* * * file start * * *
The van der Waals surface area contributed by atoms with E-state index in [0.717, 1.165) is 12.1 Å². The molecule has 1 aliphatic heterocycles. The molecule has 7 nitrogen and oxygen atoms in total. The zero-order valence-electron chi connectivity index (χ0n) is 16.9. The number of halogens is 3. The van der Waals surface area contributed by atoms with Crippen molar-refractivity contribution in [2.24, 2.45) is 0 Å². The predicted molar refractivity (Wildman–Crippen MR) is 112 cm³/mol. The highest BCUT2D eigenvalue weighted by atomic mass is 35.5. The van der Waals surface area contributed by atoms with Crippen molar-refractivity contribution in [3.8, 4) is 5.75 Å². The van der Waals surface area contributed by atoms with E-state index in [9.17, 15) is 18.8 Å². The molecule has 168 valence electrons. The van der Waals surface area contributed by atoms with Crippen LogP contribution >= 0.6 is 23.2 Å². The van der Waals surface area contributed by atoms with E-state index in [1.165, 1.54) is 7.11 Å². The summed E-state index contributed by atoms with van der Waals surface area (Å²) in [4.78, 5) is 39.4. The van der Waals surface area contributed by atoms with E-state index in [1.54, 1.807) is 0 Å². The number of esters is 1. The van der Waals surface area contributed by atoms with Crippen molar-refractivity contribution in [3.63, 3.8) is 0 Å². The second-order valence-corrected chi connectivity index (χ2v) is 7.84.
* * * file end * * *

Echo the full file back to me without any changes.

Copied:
The van der Waals surface area contributed by atoms with E-state index in [0.717, 1.165) is 12.1 Å². The molecule has 1 aliphatic heterocycles. The molecule has 7 nitrogen and oxygen atoms in total. The zero-order valence-electron chi connectivity index (χ0n) is 16.9. The number of halogens is 3. The van der Waals surface area contributed by atoms with Crippen molar-refractivity contribution in [2.24, 2.45) is 0 Å². The predicted molar refractivity (Wildman–Crippen MR) is 112 cm³/mol. The highest BCUT2D eigenvalue weighted by atomic mass is 35.5. The van der Waals surface area contributed by atoms with Crippen molar-refractivity contribution in [3.8, 4) is 5.75 Å². The van der Waals surface area contributed by atoms with E-state index in [9.17, 15) is 18.8 Å². The molecule has 168 valence electrons. The van der Waals surface area contributed by atoms with Crippen LogP contribution >= 0.6 is 23.2 Å². The van der Waals surface area contributed by atoms with E-state index in [1.165, 1.54) is 7.11 Å². The summed E-state index contributed by atoms with van der Waals surface area (Å²) in [4.78, 5) is 39.4. The van der Waals surface area contributed by atoms with E-state index in [1.54, 1.807) is 0 Å². The number of esters is 1. The van der Waals surface area contributed by atoms with Crippen molar-refractivity contribution in [3.63, 3.8) is 0 Å². The second-order valence-corrected chi connectivity index (χ2v) is 7.84.